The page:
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Apple Inc. (AAPL) Shows Needed Improvement in Workplace Diversity

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Apple Inc. released new figures yesterday that show the gains it has made towards creating a more diverse workforce. Apple follows in the footsteps of other tech companies who have been providing figures that show how diverse their workforces have become. Apple was able to report small gains in its workforce diversity.

Apple, Inc (AAPL) WorkPlace Diversity Improves

CEO, Tim Cook while writing about the firm’s diversity report said, “Some people will read this page and see our progress, others will recognize how much farther we have to go. We see both.” The fact is that Apple has a long way to go in making its workforce truly diverse. The firm has a larger talent pool; it has almost twice as many workers as Google. Globally, Apple has about 110,000 employees (half of which work in its retail stores).

Diversity by the numbers

Apple reported that its overall number of females in its workforce has increased by 1% to 31% in 2015. There’s a minor change in the ethnic and racial make of U.S. workers at the tech giant. For instance, the number of whites in its payroll dropped 1% from 55% to 54%. The number of Asians increased by 3% from 15% to 18%, the number of Hispanics remained unchanged at 11% and the number of Blacks rose from 7% to 8%.

The firm also reported minor gains in its tech workforce. The number of women in tech jobs at Apple rose from 20% in 2014 to 22% this year. The number of Asians increased from 23% to 25%, the number of Hispanics and Blacks recorded a 1% increase to 8% and 7%. Same as Facebook, Apple didn’t make any changes to its management pool. The number of women in management was unchanged at 28%, Asians held their 21%, Hispanics maintained their 6% and Blacks couldn’t rise above 3%.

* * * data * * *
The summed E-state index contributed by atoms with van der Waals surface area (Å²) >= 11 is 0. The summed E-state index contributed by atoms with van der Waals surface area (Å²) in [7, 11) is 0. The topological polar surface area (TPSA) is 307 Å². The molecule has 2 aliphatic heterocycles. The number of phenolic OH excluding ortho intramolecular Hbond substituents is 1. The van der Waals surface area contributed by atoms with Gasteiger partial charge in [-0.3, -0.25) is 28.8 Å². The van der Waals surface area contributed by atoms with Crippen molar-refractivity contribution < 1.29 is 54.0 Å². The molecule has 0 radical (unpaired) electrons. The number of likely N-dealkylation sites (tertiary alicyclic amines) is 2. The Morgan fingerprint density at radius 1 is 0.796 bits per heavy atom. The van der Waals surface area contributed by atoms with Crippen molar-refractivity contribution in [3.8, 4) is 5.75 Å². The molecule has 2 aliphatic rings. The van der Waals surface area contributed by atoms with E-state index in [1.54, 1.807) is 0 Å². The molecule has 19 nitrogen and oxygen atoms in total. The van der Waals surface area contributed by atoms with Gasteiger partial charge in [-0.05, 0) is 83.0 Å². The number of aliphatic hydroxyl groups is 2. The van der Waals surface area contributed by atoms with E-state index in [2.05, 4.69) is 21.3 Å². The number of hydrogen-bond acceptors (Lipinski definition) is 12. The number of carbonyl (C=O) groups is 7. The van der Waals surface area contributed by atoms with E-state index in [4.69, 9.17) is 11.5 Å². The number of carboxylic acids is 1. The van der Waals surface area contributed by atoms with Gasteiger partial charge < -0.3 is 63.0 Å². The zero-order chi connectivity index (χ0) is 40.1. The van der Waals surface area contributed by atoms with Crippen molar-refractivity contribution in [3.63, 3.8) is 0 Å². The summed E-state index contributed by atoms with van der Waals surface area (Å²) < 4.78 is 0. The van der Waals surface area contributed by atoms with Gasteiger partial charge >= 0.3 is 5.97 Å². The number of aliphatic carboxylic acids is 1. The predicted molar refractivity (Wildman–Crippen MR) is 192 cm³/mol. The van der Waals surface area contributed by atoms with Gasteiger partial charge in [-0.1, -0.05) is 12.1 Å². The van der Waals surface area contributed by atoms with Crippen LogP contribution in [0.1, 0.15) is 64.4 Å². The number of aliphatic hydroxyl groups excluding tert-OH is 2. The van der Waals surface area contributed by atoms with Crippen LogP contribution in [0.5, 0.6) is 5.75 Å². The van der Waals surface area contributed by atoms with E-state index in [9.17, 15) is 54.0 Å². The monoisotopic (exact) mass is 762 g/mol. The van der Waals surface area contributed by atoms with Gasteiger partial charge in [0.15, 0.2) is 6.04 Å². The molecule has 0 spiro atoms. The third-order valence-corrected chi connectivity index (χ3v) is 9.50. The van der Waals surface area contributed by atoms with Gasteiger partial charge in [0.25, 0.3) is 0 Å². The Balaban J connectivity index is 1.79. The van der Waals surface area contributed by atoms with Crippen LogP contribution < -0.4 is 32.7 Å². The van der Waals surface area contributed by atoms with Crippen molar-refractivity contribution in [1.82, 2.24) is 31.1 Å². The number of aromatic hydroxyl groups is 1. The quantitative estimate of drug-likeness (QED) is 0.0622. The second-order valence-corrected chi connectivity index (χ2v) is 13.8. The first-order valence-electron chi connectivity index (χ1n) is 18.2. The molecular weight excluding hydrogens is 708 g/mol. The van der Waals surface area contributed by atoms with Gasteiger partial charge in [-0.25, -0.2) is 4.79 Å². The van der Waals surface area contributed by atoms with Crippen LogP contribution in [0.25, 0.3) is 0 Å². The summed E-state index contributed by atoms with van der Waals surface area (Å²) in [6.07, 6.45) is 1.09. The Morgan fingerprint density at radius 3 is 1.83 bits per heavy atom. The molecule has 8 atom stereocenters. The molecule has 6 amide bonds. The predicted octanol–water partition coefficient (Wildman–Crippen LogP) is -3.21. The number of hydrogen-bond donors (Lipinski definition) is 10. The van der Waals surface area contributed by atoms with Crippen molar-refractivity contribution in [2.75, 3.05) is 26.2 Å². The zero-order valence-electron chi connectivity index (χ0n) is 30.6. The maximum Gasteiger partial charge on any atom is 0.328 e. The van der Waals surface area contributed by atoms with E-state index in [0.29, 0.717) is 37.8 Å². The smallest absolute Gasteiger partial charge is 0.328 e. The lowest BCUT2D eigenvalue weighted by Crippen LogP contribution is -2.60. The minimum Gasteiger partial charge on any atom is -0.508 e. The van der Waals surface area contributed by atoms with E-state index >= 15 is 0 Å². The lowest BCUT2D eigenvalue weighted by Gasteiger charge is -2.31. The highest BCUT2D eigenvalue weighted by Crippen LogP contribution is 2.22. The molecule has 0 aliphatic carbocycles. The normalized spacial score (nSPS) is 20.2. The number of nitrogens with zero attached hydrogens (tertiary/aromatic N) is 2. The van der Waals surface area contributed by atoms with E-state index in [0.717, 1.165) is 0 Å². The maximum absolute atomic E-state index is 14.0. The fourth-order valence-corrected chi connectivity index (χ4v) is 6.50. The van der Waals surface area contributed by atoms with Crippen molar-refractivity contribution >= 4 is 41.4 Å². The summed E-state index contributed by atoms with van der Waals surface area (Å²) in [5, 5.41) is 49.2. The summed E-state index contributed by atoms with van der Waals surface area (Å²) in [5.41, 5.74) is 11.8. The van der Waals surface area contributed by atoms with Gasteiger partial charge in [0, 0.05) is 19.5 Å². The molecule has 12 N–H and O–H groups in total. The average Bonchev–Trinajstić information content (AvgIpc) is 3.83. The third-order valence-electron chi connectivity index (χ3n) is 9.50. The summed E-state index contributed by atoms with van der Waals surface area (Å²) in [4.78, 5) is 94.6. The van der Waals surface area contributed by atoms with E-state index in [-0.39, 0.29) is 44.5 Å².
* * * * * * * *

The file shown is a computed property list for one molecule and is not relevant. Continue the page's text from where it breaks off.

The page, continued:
Apple can’t ignore the rest of the world when hiring

Apple is the most visible player in the global smartphone market; the firm makes 92% of profits in the global smartphone market. Yet, Apple doesn’t have more than 11% of the global smartphone market. The firm has made it clear that it is not interested in making the remaining 90% of the global smartphone market buy its iPhones. In fact, Apple has avoided competing with the likes of Samsung in the low-end smartphone market.

However, the issues surrounding a diverse workplace are bigger than Apple and it can’t afford to play the indifferent card. Apple is bigger and different, while the rest of the tech firms can boast about 1% gains; Apple needs to take bold steps for more diverse new hires. In rounding up the letter, Tim Cook said, “our commitment to diversity is unwavering. But we know there is a lot more work to be done.”

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Victor Alagbe is a seasoned business and finance writer with a specialty in writing about how to invest for the long-term in healthcare, pharmacology, energy and tech stocks. His long-term focus is on stocks that provide a nice mix of growth and income. For the short term, he passionately writes about trading stock options for the excitement and leverage that stock options offer.

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